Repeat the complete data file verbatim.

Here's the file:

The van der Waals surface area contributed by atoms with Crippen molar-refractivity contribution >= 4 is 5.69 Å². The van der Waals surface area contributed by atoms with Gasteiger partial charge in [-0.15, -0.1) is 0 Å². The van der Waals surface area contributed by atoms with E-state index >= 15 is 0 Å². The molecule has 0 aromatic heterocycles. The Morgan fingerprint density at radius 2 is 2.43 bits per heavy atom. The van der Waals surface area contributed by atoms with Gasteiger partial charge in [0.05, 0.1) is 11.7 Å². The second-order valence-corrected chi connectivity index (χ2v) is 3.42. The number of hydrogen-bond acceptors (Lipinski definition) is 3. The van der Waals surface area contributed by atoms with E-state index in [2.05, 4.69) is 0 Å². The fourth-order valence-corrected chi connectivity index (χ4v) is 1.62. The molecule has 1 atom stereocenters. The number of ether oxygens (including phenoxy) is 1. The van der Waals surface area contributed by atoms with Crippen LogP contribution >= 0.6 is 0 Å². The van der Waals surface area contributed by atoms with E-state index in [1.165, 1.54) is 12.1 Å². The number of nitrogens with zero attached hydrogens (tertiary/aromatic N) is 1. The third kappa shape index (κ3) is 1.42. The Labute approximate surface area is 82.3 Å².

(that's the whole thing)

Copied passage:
The van der Waals surface area contributed by atoms with Crippen molar-refractivity contribution >= 4 is 5.69 Å². The van der Waals surface area contributed by atoms with Gasteiger partial charge in [-0.15, -0.1) is 0 Å². The van der Waals surface area contributed by atoms with E-state index >= 15 is 0 Å². The molecule has 0 aromatic heterocycles. The Morgan fingerprint density at radius 2 is 2.43 bits per heavy atom. The van der Waals surface area contributed by atoms with Gasteiger partial charge in [0.05, 0.1) is 11.7 Å². The second-order valence-corrected chi connectivity index (χ2v) is 3.42. The number of hydrogen-bond acceptors (Lipinski definition) is 3. The van der Waals surface area contributed by atoms with E-state index in [2.05, 4.69) is 0 Å². The fourth-order valence-corrected chi connectivity index (χ4v) is 1.62. The molecule has 1 atom stereocenters. The number of ether oxygens (including phenoxy) is 1. The van der Waals surface area contributed by atoms with Crippen LogP contribution >= 0.6 is 0 Å². The van der Waals surface area contributed by atoms with E-state index in [1.165, 1.54) is 12.1 Å². The number of nitrogens with zero attached hydrogens (tertiary/aromatic N) is 1. The third kappa shape index (κ3) is 1.42. The Labute approximate surface area is 82.3 Å².